alexander roberts
food stylist

Recipes

Chocolate Buckwheat Crinkle Cookies

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When I was in high school, I worked in one of those Mrs. Fields’ type cookie stores in my local mall. I had gone there since I was a child; my grandmother worked at JC Penney’s and I would visit her, and my visits always included a walk through the mall to get my favorite M&M covered cookie.  I worked at the cookie store for 2 years, scooping and baking cookies, ringing up customers, and filling soda cups. I didn’t know it yet, but it was prepping me for my career as a baker. I still think fondly of waking up for the morning shift at the cookie store. I’m also pretty much always the fastest cookie scooper at any job. I can still smell the cookies! And on an almost daily basis, I am blasted with that all-too-familiar gust of hot air upon opening the oven door. 

For much of my professional baking career I’ve overlooked cookies. Yeah, I love them, but they aren’t as “fun” as macarons, croissants, and other pastries, so I’ve mostly left them in the past. Lately, though, I’ve been experiencing a personal cookie renaissance. It started with Dorie Greenspan’s cookie book (which is seriously phenomenal, a bible of sorts) and has continued with one of the latest issues of America’s Test Kitchen and a recently-acquired copy of Fanny Farmer’s Baking Book. At this point I’d like to issue a personal apology to cookies. I never meant to neglect you... I was just preoccupied with other things. You may not be the most technically challenging or interesting baked goods, but you are important and loved and special. There’s a cookie for everyone. 

Anyways... Last weekend I was stuck at home sick, so I set out to bake a dang good cookie because I couldn’t do much else. I skimmed over my stocked pantry and thought of the possibilities. An “everything” cookie? Oatmeal? Classic chocolate chip? Linzer? After a bit of brainstorming I decided to try to get rid of my very full bag of buckwheat flour and settled on making a buckwheat cookie (gluten free, but not flavor free!). I knew I wanted some chocolate in there, so I peeped at some of Fanny Farmer’s chocolate cookie recipes. I took the framework for one and changed most of the ingredients to create my perfect cookie. That means: more chocolate (duh), cold brew (which also helps make them spread),  and fully nixing all purpose flour (because I’ve got plenty of buckwheat). I changed the method, too, from creaming to melting butter, which creates a chewier cookie and eliminates that annoying creaming step. If I’m making a simple cookie, I do not want to take out a mixer. 

A few notes on cookie baking: Every variable in cookie baking matters. Your dough temperature, oven temperature, and even what you bake it on can affect the final cookie. I baked the dough shortly after making it on parchment paper (a silicon mat will produce a softer cookie, but it cracks less) in a 350° oven for 10-11 minutes. If your oven runs hot, you may need to set the temp lower or bake for less time. I recommend baking a test batch of 2-3 cookies and tweaking as needed to make sure they come out the way you prefer.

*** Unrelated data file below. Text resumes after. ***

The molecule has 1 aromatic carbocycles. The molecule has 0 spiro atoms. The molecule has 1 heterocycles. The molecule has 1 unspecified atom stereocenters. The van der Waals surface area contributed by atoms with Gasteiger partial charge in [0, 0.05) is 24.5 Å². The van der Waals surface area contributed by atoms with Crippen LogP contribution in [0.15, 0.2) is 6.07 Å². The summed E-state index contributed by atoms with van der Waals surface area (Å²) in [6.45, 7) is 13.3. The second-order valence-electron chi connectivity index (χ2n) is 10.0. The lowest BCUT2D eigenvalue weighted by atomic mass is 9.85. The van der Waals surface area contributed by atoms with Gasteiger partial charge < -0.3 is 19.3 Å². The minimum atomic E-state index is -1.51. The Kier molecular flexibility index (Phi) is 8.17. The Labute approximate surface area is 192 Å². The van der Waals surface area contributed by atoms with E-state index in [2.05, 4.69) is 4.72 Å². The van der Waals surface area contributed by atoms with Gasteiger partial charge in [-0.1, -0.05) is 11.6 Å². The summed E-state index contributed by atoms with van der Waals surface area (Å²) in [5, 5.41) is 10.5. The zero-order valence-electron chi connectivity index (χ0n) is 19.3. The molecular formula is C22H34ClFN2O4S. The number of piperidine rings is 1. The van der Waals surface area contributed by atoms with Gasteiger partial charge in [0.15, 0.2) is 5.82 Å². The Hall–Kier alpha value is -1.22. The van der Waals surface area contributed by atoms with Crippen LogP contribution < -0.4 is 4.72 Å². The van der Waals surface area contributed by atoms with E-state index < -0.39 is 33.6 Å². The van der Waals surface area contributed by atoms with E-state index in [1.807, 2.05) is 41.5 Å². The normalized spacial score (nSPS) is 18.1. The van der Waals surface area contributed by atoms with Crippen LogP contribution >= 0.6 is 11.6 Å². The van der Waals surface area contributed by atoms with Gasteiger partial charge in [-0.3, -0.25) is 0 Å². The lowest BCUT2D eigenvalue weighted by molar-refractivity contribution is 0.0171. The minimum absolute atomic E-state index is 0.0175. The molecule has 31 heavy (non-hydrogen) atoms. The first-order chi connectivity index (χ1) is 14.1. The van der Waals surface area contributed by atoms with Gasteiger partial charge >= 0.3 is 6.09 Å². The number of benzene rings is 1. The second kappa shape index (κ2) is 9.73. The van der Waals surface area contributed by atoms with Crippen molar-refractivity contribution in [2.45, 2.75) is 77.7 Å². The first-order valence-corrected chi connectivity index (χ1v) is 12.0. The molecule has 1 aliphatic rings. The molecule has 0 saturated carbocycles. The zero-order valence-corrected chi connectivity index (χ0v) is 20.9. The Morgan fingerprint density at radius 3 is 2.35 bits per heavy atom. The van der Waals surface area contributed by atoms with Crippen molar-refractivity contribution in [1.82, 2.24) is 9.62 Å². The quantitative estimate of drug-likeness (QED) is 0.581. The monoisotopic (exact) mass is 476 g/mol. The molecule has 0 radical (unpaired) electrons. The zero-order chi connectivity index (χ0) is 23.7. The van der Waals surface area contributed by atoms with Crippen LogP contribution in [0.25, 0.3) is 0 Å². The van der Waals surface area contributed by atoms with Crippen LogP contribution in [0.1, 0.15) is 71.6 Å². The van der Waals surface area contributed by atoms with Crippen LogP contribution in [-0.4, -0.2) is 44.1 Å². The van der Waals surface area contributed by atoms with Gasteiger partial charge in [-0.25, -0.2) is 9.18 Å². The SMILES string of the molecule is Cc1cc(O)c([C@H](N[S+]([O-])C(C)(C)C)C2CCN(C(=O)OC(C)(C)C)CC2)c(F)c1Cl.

Makes about 16 gluten-free cookies  

1 stick butter, unsalted
6oz semisweet chocolate chips*
2 tablespoons cold brew or strong coffee or just plain water
1 teaspoon vanilla extract 
2 eggs (large)
1/2 cup white sugar 
1/2 cup brown sugar (loose, not packed) 
1 teaspoon salt 
1/2 teaspoon baking soda 
1 3/4 cups buckwheat flour
For dipping: 1 cup raw sugar, or a similar chunky sugar 

 *I recommend semisweet chocolate so the cookie isn’t too sweet, but you can substitute other types of chocolate — just know it will be different. 

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1. Preheat your oven to 350° and line a big cookie sheet with parchment paper. 

2. In a small pot, melt butter until it is bubbling and just beginning to brown. Pour it over the chocolate chunks in a large bowl and allow to sit for 2 minutes, then whisk until smooth and melted. 

3. Whisk in the coffee and the vanilla extract, then add the eggs one at a time and mix completely. 

4. Add both sugars and the salt and mix until combined. It may seem dry until the sugars liquify, after a few stirs.

5. With a spatula, fold the buckwheat flour and baking soda into the chocolate mixture until no flour streaks remain and a dough is formed. Don’t worry: since there’s no gluten, you can’t over mix!

6. Chill for 10 minutes, then scoop into 55g portions with a cookie scoop (or scale it, or eyeball it to about 2-3 tbsp). 

7. Dip the cookies in raw sugar, coating their tops completely, and bake for 5 minutes. Remove the pan from the oven and — being careful not to burn yourself — smack the pan on the counter a couple times. Return the pan to the oven for 5-7 more minutes. The cookies will be too soft to pick up until they cool.  

8. Remove the pan from the oven and allow the cookies to cool on their tray. Enjoy with milk or coffee! 
These will keep in a container for 3 days and get softer every day. 

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Alexander Roberts